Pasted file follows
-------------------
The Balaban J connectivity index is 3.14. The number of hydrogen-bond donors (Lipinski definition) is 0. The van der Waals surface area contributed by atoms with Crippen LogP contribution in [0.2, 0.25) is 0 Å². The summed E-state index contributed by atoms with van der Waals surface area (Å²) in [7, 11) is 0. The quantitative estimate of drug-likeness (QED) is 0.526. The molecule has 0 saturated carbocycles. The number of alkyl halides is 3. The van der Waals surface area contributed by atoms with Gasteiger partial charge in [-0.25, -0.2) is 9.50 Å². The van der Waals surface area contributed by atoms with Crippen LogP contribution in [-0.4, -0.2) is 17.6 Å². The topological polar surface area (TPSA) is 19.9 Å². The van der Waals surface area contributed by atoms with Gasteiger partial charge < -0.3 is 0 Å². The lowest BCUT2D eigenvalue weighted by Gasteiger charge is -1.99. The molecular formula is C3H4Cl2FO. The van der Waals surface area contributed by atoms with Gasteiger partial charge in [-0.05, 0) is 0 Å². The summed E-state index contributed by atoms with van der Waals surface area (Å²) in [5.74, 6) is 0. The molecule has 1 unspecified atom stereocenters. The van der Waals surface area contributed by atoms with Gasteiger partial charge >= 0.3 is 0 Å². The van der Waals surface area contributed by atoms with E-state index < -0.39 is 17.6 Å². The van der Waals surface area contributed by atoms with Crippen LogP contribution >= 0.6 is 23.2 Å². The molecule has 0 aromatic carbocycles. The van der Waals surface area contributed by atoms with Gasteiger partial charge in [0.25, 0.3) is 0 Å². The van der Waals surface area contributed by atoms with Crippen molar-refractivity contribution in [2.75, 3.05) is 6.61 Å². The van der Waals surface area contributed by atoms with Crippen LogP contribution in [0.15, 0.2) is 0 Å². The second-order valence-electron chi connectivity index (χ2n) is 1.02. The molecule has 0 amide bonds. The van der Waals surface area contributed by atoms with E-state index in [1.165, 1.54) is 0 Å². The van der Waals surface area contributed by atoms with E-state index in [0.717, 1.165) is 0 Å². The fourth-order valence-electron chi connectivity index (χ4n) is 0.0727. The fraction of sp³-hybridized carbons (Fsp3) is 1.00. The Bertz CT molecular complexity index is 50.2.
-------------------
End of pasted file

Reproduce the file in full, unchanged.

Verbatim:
The Balaban J connectivity index is 3.14. The number of hydrogen-bond donors (Lipinski definition) is 0. The van der Waals surface area contributed by atoms with Crippen LogP contribution in [0.2, 0.25) is 0 Å². The summed E-state index contributed by atoms with van der Waals surface area (Å²) in [7, 11) is 0. The quantitative estimate of drug-likeness (QED) is 0.526. The molecule has 0 saturated carbocycles. The number of alkyl halides is 3. The van der Waals surface area contributed by atoms with Gasteiger partial charge in [-0.25, -0.2) is 9.50 Å². The van der Waals surface area contributed by atoms with Crippen LogP contribution in [-0.4, -0.2) is 17.6 Å². The topological polar surface area (TPSA) is 19.9 Å². The van der Waals surface area contributed by atoms with Gasteiger partial charge < -0.3 is 0 Å². The lowest BCUT2D eigenvalue weighted by Gasteiger charge is -1.99. The molecular formula is C3H4Cl2FO. The van der Waals surface area contributed by atoms with Gasteiger partial charge in [-0.05, 0) is 0 Å². The summed E-state index contributed by atoms with van der Waals surface area (Å²) in [5.74, 6) is 0. The molecule has 1 unspecified atom stereocenters. The van der Waals surface area contributed by atoms with Gasteiger partial charge >= 0.3 is 0 Å². The van der Waals surface area contributed by atoms with E-state index < -0.39 is 17.6 Å². The van der Waals surface area contributed by atoms with Crippen LogP contribution >= 0.6 is 23.2 Å². The molecule has 0 aromatic carbocycles. The van der Waals surface area contributed by atoms with Gasteiger partial charge in [0.25, 0.3) is 0 Å². The van der Waals surface area contributed by atoms with Crippen molar-refractivity contribution in [2.75, 3.05) is 6.61 Å². The van der Waals surface area contributed by atoms with Crippen LogP contribution in [0.15, 0.2) is 0 Å². The second-order valence-electron chi connectivity index (χ2n) is 1.02. The molecule has 0 amide bonds. The van der Waals surface area contributed by atoms with E-state index in [1.165, 1.54) is 0 Å². The van der Waals surface area contributed by atoms with E-state index in [0.717, 1.165) is 0 Å². The fourth-order valence-electron chi connectivity index (χ4n) is 0.0727. The fraction of sp³-hybridized carbons (Fsp3) is 1.00. The Bertz CT molecular complexity index is 50.2.